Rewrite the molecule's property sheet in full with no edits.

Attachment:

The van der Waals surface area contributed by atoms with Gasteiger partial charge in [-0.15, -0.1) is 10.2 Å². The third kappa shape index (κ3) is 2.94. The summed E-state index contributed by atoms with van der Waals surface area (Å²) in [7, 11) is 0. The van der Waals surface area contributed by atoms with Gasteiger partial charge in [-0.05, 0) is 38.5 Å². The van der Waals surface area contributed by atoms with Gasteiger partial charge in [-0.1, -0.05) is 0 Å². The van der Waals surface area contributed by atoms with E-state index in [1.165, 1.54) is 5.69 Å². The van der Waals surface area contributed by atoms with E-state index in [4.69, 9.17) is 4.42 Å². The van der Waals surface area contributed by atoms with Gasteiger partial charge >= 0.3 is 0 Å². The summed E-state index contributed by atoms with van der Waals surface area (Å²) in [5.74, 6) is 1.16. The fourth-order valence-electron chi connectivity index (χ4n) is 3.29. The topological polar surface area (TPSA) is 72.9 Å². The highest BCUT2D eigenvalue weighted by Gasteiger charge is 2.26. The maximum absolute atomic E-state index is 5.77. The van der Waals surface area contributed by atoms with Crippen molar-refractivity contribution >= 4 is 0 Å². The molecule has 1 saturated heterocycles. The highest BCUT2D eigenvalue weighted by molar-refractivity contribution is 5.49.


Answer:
The van der Waals surface area contributed by atoms with Gasteiger partial charge in [-0.15, -0.1) is 10.2 Å². The third kappa shape index (κ3) is 2.94. The summed E-state index contributed by atoms with van der Waals surface area (Å²) in [7, 11) is 0. The van der Waals surface area contributed by atoms with Gasteiger partial charge in [-0.05, 0) is 38.5 Å². The van der Waals surface area contributed by atoms with Gasteiger partial charge in [-0.1, -0.05) is 0 Å². The van der Waals surface area contributed by atoms with E-state index in [1.165, 1.54) is 5.69 Å². The van der Waals surface area contributed by atoms with E-state index in [4.69, 9.17) is 4.42 Å². The van der Waals surface area contributed by atoms with Gasteiger partial charge >= 0.3 is 0 Å². The summed E-state index contributed by atoms with van der Waals surface area (Å²) in [5.74, 6) is 1.16. The fourth-order valence-electron chi connectivity index (χ4n) is 3.29. The topological polar surface area (TPSA) is 72.9 Å². The highest BCUT2D eigenvalue weighted by Gasteiger charge is 2.26. The maximum absolute atomic E-state index is 5.77. The van der Waals surface area contributed by atoms with Crippen molar-refractivity contribution >= 4 is 0 Å². The molecule has 1 saturated heterocycles. The highest BCUT2D eigenvalue weighted by molar-refractivity contribution is 5.49.